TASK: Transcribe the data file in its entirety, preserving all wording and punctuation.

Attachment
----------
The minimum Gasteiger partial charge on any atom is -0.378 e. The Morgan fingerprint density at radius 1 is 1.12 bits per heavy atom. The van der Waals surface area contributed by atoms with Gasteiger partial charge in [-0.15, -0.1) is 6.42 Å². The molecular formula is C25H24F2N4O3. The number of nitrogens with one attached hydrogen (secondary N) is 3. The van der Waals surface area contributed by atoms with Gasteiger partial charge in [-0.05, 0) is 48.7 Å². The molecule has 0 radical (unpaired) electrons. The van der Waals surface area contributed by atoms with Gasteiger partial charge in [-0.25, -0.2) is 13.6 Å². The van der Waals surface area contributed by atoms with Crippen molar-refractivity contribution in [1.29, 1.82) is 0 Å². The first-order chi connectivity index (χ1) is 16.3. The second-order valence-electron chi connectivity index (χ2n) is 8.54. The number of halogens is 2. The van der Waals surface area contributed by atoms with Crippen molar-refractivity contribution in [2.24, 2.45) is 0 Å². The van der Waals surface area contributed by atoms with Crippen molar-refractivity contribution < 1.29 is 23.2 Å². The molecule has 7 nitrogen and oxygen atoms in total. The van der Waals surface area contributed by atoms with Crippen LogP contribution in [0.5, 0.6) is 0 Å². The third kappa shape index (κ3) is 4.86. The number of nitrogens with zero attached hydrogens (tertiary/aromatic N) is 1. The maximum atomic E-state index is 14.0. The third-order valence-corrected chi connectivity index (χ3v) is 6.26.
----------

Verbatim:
The minimum Gasteiger partial charge on any atom is -0.378 e. The Morgan fingerprint density at radius 1 is 1.12 bits per heavy atom. The van der Waals surface area contributed by atoms with Gasteiger partial charge in [-0.15, -0.1) is 6.42 Å². The molecular formula is C25H24F2N4O3. The number of nitrogens with one attached hydrogen (secondary N) is 3. The van der Waals surface area contributed by atoms with Gasteiger partial charge in [-0.05, 0) is 48.7 Å². The molecule has 0 radical (unpaired) electrons. The van der Waals surface area contributed by atoms with Gasteiger partial charge in [-0.25, -0.2) is 13.6 Å². The van der Waals surface area contributed by atoms with Crippen molar-refractivity contribution in [1.29, 1.82) is 0 Å². The first-order chi connectivity index (χ1) is 16.3. The second-order valence-electron chi connectivity index (χ2n) is 8.54. The number of halogens is 2. The van der Waals surface area contributed by atoms with Crippen molar-refractivity contribution in [2.24, 2.45) is 0 Å². The van der Waals surface area contributed by atoms with Crippen molar-refractivity contribution < 1.29 is 23.2 Å². The molecule has 7 nitrogen and oxygen atoms in total. The van der Waals surface area contributed by atoms with Crippen LogP contribution in [0.5, 0.6) is 0 Å². The third kappa shape index (κ3) is 4.86. The number of nitrogens with zero attached hydrogens (tertiary/aromatic N) is 1. The maximum atomic E-state index is 14.0. The third-order valence-corrected chi connectivity index (χ3v) is 6.26.